The discovery of the neutron in 1932 launched the modern era of nuclear physics.
In 1977, at the University of Minnesota, there was a Symposium
"Nuclear Physics in Retrospect", which dealt with the beginning of modern
nuclear physics in the 1930's. Many of the nuclear physicists from that
era were at the symposium. The proceedings were edited by Roger H. Stuewer
and published by the University of Minnesota in 1977. Unfortunately, this
book has been out of print, but it still is in several libraries.
Two of the talks given at the symposium, by Bethe "The Happy Thirties" by Hans Bethe and "The Developments of Our Ideas of the Nuclear Forces" by Rudolf Peierls, are particularly noteworthy for the insight into the early days. I have taken the liberty of integrating some of what was said by Bethe and Peierls into the material below. However, I have also added some other remarks on how new developments after the 30's changed our thinking.
NUCLEAR FORCES - FROM SIMPLICITY TO APPARENT COMPLEXITYIt is interesting to review the assumptions that were made about the nuclear forces before more became known: a. Two-Body only,
About 1939, it was found that the deuteron has a finite electric
quadrupole moment. This required a tensor, i.e. non-central, component
in the nuclear force.
Tensor forces even acting by themselves can also lead to nuclear saturation, but would give non-spherical shapes.
The role of the tensor force in nuclei is still a somewhat open problem. It certainly plays an important role at large interparticle distances. However, there are good reasons to believe that quark degrees of freedom reduce the effect of the tensor force at short distances and also its role in nuclear stability.
Only after World War II did people measure nucleon-nucleon crosssections at energies sufficiently high to test the validity of the exchange interaction. It was found that, in order to fit the empirical results, the interaction had to be small in odd spatial states. This is known as a Serber force. Such a force is roughtly a 50-50 mixture of ordinary and space exchange forces. (For an ordinary force, it is essentially the same, i.e. attractive in odd as in even states, while a space exchange force has opposite sign, i.e. repulsive, for odd states.) In addition, it was found that a short range repulsion is needed. Also, evidence for a strong spin-orbit interaction emerged from nucleon-nucleon scattering. So in all respects the nuclear forces appeared to be much more complex than had originally been thought!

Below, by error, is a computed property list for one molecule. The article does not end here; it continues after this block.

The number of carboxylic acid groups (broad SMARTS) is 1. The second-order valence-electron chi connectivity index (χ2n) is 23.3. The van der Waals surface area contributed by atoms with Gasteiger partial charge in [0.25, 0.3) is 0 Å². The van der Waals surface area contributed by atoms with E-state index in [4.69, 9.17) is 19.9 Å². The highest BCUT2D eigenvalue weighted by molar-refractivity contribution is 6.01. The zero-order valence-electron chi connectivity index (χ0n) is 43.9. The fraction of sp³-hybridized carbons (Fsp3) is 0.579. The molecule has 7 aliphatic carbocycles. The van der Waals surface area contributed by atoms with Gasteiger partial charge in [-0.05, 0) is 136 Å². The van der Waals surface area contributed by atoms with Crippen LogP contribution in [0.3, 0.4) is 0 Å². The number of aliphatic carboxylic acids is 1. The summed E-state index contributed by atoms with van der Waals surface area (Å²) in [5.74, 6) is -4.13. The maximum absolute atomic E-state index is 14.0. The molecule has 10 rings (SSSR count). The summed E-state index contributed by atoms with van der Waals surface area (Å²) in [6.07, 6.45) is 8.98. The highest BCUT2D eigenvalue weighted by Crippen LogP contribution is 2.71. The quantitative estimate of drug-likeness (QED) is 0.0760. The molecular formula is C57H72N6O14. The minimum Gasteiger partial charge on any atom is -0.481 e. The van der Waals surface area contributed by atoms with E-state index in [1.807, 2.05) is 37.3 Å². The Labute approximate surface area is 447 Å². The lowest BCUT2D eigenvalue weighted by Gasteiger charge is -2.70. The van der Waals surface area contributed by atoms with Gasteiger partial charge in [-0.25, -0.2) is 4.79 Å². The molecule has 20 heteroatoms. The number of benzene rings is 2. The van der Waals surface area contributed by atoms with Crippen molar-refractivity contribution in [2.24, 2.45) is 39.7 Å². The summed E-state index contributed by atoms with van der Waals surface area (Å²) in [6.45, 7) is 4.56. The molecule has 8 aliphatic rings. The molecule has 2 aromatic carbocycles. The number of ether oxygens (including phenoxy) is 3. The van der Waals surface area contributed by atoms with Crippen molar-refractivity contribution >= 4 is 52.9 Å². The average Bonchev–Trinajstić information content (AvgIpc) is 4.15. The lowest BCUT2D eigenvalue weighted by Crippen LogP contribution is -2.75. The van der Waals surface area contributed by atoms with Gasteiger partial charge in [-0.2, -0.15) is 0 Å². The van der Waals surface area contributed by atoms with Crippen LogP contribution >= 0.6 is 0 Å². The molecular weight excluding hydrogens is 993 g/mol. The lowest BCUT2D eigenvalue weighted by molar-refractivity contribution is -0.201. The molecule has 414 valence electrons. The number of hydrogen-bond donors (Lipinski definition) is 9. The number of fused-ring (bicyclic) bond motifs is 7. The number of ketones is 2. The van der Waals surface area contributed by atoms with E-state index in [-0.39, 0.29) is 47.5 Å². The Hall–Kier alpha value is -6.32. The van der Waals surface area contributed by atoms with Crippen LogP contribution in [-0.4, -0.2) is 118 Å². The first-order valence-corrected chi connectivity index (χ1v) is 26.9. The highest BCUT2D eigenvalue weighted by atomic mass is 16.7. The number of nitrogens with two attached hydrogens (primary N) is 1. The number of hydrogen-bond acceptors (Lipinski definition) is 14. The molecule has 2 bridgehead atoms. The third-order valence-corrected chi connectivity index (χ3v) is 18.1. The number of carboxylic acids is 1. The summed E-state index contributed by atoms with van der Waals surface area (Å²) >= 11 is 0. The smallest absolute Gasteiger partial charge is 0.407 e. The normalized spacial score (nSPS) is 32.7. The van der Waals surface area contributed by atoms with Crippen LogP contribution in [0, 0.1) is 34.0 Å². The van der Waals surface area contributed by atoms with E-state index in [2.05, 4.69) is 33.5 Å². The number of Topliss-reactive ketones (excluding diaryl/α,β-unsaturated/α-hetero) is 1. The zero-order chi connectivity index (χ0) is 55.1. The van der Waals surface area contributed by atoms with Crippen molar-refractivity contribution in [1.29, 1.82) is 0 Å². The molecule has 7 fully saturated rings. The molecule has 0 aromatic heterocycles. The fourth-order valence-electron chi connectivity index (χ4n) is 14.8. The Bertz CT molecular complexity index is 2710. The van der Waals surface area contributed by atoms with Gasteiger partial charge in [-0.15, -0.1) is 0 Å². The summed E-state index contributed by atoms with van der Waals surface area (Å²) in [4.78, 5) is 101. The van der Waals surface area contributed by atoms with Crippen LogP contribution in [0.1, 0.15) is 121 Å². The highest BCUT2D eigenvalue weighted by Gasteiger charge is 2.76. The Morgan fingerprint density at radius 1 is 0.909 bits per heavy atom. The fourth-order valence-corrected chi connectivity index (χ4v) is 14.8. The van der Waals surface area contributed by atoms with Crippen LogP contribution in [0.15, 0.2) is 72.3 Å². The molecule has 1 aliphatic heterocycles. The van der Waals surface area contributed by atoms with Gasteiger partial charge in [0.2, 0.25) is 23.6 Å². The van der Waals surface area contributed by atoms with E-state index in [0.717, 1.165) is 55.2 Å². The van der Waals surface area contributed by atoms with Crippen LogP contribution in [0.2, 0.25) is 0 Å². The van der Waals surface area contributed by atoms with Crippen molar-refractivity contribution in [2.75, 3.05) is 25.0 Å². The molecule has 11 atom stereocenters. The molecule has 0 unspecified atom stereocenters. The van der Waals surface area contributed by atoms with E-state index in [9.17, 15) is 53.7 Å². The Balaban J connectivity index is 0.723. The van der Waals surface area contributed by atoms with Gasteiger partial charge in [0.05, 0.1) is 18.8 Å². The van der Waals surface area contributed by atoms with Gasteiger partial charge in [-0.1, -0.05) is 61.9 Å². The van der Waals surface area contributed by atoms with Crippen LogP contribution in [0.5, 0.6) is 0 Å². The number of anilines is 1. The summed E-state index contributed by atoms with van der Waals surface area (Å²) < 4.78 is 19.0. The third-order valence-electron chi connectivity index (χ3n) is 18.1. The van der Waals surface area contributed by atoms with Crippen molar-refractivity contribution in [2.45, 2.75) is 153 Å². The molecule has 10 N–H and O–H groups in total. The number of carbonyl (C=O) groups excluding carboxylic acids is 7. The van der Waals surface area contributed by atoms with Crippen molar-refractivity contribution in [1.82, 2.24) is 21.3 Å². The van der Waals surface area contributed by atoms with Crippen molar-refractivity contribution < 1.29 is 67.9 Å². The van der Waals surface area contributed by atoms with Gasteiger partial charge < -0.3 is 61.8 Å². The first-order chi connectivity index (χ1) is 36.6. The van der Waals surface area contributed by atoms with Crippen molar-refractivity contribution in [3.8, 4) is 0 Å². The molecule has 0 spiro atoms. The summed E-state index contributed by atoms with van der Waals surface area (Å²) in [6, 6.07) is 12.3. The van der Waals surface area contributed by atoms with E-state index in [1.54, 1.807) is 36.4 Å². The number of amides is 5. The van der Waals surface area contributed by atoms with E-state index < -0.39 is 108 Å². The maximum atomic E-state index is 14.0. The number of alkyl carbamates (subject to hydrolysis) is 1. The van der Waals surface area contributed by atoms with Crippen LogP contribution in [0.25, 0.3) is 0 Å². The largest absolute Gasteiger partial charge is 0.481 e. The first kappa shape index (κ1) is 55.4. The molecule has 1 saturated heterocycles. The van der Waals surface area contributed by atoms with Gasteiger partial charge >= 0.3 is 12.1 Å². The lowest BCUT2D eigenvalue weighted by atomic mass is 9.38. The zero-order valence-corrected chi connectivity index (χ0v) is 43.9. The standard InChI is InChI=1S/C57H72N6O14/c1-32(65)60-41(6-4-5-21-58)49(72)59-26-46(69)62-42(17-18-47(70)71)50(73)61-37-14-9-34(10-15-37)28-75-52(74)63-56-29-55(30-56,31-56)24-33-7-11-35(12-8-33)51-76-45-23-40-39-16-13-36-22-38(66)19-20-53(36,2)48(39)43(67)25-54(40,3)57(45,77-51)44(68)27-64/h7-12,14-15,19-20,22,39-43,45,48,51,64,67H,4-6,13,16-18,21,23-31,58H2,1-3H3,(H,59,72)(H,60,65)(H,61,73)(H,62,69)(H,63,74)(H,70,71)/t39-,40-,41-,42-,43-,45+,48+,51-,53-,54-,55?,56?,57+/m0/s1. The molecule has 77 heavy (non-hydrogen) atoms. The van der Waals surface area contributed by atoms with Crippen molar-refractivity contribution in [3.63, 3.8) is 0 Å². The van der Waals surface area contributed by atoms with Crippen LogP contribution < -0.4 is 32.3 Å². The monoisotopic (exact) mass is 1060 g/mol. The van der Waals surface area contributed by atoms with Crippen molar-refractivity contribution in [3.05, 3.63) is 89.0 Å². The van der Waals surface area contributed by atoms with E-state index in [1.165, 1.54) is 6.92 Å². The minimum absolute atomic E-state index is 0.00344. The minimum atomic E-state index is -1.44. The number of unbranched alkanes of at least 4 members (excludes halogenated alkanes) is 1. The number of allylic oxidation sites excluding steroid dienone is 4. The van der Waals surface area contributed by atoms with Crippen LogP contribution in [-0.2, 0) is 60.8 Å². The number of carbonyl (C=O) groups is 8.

Finally, many body, i.e. non-additive interactions, were not considered at all in the 1930's. There was no need for these at the time. Indeed, such interactions were only established in the 1980's, and even now they are somewhat controversial. However, in the 1930's theories of metals did have non-additive effective interactions, due to electron screening, and in the 1950's a classical field theory of nuclei was proposed by Johnson and Teller. Both of these involved the equivalent of many body forces in the many body system. Such many body forces, which arise from more basic degrees of freedom (quarks in the case of nuclei, and nuclei & electrons in the case of atoms), made the physics of the system easier to understand, not harder!
Still, it is useful to keep in mind an admonition given in the talk by Peierls:" We may hope that, for the sake of the sanity of nuclear physicists, we can confine ourselves to forces that are predominantly a sum of two-body terms, though it is likely that there exist some corrections involving several nucleons at a time."